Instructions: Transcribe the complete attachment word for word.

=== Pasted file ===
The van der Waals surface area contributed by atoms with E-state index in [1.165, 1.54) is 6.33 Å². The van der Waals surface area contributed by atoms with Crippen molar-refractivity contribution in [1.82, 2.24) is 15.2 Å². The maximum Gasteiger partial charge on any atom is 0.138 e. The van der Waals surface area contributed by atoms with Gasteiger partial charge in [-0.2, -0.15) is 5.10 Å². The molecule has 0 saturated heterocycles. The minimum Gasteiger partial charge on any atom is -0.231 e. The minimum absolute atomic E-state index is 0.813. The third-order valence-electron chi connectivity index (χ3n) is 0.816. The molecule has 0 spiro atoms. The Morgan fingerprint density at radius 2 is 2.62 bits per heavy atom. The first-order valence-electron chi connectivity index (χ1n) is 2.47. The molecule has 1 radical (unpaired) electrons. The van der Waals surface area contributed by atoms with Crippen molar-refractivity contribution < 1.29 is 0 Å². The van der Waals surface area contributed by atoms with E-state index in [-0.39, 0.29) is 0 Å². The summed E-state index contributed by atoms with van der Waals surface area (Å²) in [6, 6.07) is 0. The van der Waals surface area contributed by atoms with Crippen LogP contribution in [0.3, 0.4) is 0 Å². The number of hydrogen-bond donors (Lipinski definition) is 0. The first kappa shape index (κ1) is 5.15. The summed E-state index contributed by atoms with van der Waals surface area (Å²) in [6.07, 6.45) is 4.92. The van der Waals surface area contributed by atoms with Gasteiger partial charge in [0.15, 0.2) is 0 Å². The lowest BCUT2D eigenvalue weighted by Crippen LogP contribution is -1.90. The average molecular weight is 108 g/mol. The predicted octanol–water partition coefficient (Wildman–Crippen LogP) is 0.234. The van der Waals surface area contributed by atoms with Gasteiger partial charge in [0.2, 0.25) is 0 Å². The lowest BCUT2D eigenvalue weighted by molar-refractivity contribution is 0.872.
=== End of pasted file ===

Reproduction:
The van der Waals surface area contributed by atoms with E-state index in [1.165, 1.54) is 6.33 Å². The van der Waals surface area contributed by atoms with Crippen molar-refractivity contribution in [1.82, 2.24) is 15.2 Å². The maximum Gasteiger partial charge on any atom is 0.138 e. The van der Waals surface area contributed by atoms with Gasteiger partial charge in [-0.2, -0.15) is 5.10 Å². The molecule has 0 saturated heterocycles. The minimum Gasteiger partial charge on any atom is -0.231 e. The minimum absolute atomic E-state index is 0.813. The third-order valence-electron chi connectivity index (χ3n) is 0.816. The molecule has 0 spiro atoms. The Morgan fingerprint density at radius 2 is 2.62 bits per heavy atom. The first-order valence-electron chi connectivity index (χ1n) is 2.47. The molecule has 1 radical (unpaired) electrons. The van der Waals surface area contributed by atoms with Crippen molar-refractivity contribution < 1.29 is 0 Å². The van der Waals surface area contributed by atoms with E-state index in [-0.39, 0.29) is 0 Å². The summed E-state index contributed by atoms with van der Waals surface area (Å²) in [6, 6.07) is 0. The van der Waals surface area contributed by atoms with Crippen LogP contribution in [0.3, 0.4) is 0 Å². The number of hydrogen-bond donors (Lipinski definition) is 0. The first kappa shape index (κ1) is 5.15. The summed E-state index contributed by atoms with van der Waals surface area (Å²) in [6.07, 6.45) is 4.92. The van der Waals surface area contributed by atoms with Gasteiger partial charge in [0.15, 0.2) is 0 Å². The lowest BCUT2D eigenvalue weighted by Crippen LogP contribution is -1.90. The average molecular weight is 108 g/mol. The predicted octanol–water partition coefficient (Wildman–Crippen LogP) is 0.234. The van der Waals surface area contributed by atoms with Gasteiger partial charge in [0.2, 0.25) is 0 Å². The lowest BCUT2D eigenvalue weighted by molar-refractivity contribution is 0.872.